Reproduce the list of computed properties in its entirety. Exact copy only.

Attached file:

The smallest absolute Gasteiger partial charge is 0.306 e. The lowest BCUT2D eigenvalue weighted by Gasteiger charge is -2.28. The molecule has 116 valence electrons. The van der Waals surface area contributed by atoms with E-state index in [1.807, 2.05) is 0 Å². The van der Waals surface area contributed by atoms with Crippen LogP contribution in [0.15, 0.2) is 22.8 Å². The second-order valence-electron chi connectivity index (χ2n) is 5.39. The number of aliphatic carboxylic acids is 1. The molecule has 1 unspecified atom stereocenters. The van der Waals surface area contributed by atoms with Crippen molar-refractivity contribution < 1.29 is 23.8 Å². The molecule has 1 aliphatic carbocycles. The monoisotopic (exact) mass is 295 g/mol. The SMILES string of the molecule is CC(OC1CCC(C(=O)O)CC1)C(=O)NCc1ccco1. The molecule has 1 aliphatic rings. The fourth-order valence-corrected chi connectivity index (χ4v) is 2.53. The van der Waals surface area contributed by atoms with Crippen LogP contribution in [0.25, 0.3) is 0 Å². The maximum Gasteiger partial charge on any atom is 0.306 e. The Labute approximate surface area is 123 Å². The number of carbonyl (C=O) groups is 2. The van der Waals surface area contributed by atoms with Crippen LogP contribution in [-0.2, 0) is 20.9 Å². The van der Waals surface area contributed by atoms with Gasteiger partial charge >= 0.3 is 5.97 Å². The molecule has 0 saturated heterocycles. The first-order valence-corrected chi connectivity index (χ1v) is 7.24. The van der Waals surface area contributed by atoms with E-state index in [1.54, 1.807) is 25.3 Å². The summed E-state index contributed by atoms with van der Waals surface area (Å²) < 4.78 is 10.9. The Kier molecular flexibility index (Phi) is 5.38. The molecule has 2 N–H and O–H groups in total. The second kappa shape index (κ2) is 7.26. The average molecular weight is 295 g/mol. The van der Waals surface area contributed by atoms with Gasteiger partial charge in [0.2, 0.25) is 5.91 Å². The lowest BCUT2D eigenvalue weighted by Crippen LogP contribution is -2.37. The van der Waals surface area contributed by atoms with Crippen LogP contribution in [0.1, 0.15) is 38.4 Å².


The smallest absolute Gasteiger partial charge is 0.306 e. The lowest BCUT2D eigenvalue weighted by Gasteiger charge is -2.28. The molecule has 116 valence electrons. The van der Waals surface area contributed by atoms with E-state index in [1.807, 2.05) is 0 Å². The van der Waals surface area contributed by atoms with Crippen LogP contribution in [0.15, 0.2) is 22.8 Å². The second-order valence-electron chi connectivity index (χ2n) is 5.39. The number of aliphatic carboxylic acids is 1. The molecule has 1 unspecified atom stereocenters. The van der Waals surface area contributed by atoms with Crippen molar-refractivity contribution < 1.29 is 23.8 Å². The molecule has 1 aliphatic carbocycles. The monoisotopic (exact) mass is 295 g/mol. The SMILES string of the molecule is CC(OC1CCC(C(=O)O)CC1)C(=O)NCc1ccco1. The molecule has 1 aliphatic rings. The fourth-order valence-corrected chi connectivity index (χ4v) is 2.53. The van der Waals surface area contributed by atoms with Crippen LogP contribution in [0.25, 0.3) is 0 Å². The maximum Gasteiger partial charge on any atom is 0.306 e. The Labute approximate surface area is 123 Å². The number of carbonyl (C=O) groups is 2. The van der Waals surface area contributed by atoms with Crippen LogP contribution in [-0.2, 0) is 20.9 Å². The van der Waals surface area contributed by atoms with Gasteiger partial charge >= 0.3 is 5.97 Å². The molecule has 0 saturated heterocycles. The first-order valence-corrected chi connectivity index (χ1v) is 7.24. The van der Waals surface area contributed by atoms with E-state index in [1.54, 1.807) is 25.3 Å². The summed E-state index contributed by atoms with van der Waals surface area (Å²) < 4.78 is 10.9. The Kier molecular flexibility index (Phi) is 5.38. The molecule has 2 N–H and O–H groups in total. The second kappa shape index (κ2) is 7.26. The average molecular weight is 295 g/mol. The van der Waals surface area contributed by atoms with Gasteiger partial charge in [0.2, 0.25) is 5.91 Å². The lowest BCUT2D eigenvalue weighted by Crippen LogP contribution is -2.37. The van der Waals surface area contributed by atoms with Crippen LogP contribution in [0.1, 0.15) is 38.4 Å².